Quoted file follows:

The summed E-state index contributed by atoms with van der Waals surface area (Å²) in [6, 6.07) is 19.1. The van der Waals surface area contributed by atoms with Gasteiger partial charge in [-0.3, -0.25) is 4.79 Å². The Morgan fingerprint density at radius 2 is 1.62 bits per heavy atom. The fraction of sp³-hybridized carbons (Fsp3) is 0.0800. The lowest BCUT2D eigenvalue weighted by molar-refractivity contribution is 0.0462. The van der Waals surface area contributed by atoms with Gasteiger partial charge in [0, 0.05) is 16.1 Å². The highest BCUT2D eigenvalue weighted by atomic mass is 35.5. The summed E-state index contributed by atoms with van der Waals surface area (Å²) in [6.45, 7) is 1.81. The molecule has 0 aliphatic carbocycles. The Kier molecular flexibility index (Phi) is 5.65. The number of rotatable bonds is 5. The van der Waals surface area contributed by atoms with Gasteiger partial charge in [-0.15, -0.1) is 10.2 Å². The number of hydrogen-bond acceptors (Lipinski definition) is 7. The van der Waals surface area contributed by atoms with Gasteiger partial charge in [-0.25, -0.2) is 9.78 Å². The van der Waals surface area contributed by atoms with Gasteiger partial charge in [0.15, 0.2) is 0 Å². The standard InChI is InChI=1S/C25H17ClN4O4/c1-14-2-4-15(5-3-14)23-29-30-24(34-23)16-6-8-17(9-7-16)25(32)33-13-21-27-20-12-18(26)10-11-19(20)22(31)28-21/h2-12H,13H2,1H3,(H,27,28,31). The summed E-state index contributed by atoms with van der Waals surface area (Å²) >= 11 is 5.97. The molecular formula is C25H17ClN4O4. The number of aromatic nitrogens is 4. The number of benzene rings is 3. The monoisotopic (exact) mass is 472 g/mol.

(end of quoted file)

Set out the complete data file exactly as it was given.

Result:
The summed E-state index contributed by atoms with van der Waals surface area (Å²) in [6, 6.07) is 19.1. The van der Waals surface area contributed by atoms with Gasteiger partial charge in [-0.3, -0.25) is 4.79 Å². The Morgan fingerprint density at radius 2 is 1.62 bits per heavy atom. The fraction of sp³-hybridized carbons (Fsp3) is 0.0800. The lowest BCUT2D eigenvalue weighted by molar-refractivity contribution is 0.0462. The van der Waals surface area contributed by atoms with Gasteiger partial charge in [0, 0.05) is 16.1 Å². The highest BCUT2D eigenvalue weighted by atomic mass is 35.5. The summed E-state index contributed by atoms with van der Waals surface area (Å²) in [6.45, 7) is 1.81. The molecule has 0 aliphatic carbocycles. The Kier molecular flexibility index (Phi) is 5.65. The number of rotatable bonds is 5. The van der Waals surface area contributed by atoms with Gasteiger partial charge in [-0.15, -0.1) is 10.2 Å². The number of hydrogen-bond acceptors (Lipinski definition) is 7. The van der Waals surface area contributed by atoms with Gasteiger partial charge in [-0.25, -0.2) is 9.78 Å². The van der Waals surface area contributed by atoms with Gasteiger partial charge in [0.15, 0.2) is 0 Å². The standard InChI is InChI=1S/C25H17ClN4O4/c1-14-2-4-15(5-3-14)23-29-30-24(34-23)16-6-8-17(9-7-16)25(32)33-13-21-27-20-12-18(26)10-11-19(20)22(31)28-21/h2-12H,13H2,1H3,(H,27,28,31). The summed E-state index contributed by atoms with van der Waals surface area (Å²) >= 11 is 5.97. The molecular formula is C25H17ClN4O4. The number of aromatic nitrogens is 4. The number of benzene rings is 3. The monoisotopic (exact) mass is 472 g/mol.